Either we all get golf clubs (and better insurance coverage), or hopefully a referee says, “We should wait until the concussion study is complete in the year 2986 before we do this.” But what ends up happening is he gets to keep his club, we’re all bleeding, and we end up playing a game called “If That Were Me…”
The rules: watch an outrageous act or statement by a colleague seemingly go unchecked or even get applauded, and wonder what would happen to you if it were you.
Event: A librarian says, “Get your ass to the library.”
ITWM: My supervisor would get a call.
Event: Staff members are chronically late.
ITWM: I’d be at home unemployed watching Netflix.
Event: Librarians get applauded for crazy examples on handling unruly teens.
ITWM: I’d be sitting next to my union rep on live TV for my hearing.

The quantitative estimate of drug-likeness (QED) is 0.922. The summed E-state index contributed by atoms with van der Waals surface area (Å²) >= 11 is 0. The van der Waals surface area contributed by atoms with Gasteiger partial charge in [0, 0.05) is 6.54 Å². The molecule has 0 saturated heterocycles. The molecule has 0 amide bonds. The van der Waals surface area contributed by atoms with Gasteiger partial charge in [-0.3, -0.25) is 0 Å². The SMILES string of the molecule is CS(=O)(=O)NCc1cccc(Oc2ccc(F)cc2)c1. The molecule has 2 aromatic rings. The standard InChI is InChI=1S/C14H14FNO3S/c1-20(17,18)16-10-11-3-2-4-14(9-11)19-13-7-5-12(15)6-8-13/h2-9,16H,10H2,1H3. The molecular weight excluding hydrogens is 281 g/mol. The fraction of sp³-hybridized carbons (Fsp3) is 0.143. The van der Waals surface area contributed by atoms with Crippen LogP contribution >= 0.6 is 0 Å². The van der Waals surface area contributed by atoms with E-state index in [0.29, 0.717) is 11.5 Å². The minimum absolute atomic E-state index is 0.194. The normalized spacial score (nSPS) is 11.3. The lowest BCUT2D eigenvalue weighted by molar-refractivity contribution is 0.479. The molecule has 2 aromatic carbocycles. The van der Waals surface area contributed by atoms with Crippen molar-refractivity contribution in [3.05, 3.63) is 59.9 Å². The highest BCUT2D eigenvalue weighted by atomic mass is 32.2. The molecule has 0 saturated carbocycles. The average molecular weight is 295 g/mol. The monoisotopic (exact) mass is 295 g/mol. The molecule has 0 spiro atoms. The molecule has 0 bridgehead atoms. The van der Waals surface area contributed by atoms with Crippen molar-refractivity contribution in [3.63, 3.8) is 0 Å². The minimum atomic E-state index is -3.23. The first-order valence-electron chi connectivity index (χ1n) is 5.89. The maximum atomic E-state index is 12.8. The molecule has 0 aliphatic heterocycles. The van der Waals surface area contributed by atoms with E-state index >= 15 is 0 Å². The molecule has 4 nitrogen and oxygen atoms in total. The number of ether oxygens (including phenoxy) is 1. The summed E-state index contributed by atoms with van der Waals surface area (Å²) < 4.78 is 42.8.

Sometimes something so unfair happens (like your shelver is promoted to deputy library director) that you’re about to explode. I will honestly say there are times I think, “This wouldn’t have happened if I were white.” And I hate thinking this, but without transparency, all of us are left wondering what is going on. I might be thinking it’s about race, yet older white woman might be thinking, “If only I were young. These newbies are taking over.” And a young librarian might think, “If only I were hip. They only seem to like edgy people.” The next person believes, “They’re not interested in developing me as a librarian because of my disability.” This could go on forever. If only I were thin, rich, a man, a woman, older, plain, pretty, straight, gay, married, single, childless, a family person, fill in the blank. We see people being treated differently, we don’t know why, we internalize it in the manner our brain can best digest, because truth is more difficult to handle than straightforward racism, sexism, and most other isms: it’s favoritism and nepotism. Favoritism is like the new girl on a campus. All the boys like the new girl, and you don’t get it because the new girl is just like you, only new! Not improved. Not better. She doesn’t come with a bonus pack of magic erasers or a 30 day trial membership to the shaving club. She’s just new. This creates lots of WTF moments. Nepotism is Legally Blonde’s Elle Woods being hired by her sorority sister, all of whom share the same background, the same outlook on life, and except for the woman who plays Robin Scorpio on General Hospital, look like attack of the clones. But at least Elle was qualified, because sometimes nepotism doesn’t simply mean hiring the people in your cell phone circle, but believing it’s okay for your friends and family to take a year to learn the job skills all other applicants are expected to have starting day one. Favoritism and nepotism are more insidious than other forms of discrimination because they’re not flat out racism or sexism or ageism. It’s more that those aspects are a side effect, like how your hay fever medication gives you itchy eyes and makes you take long walks on the beach. The perpetrator can say, “I’m not (whatever)-ist!” And while this may be true, the results are the same, and all of us know how it makes us feel when rules are applied to us yet not to others.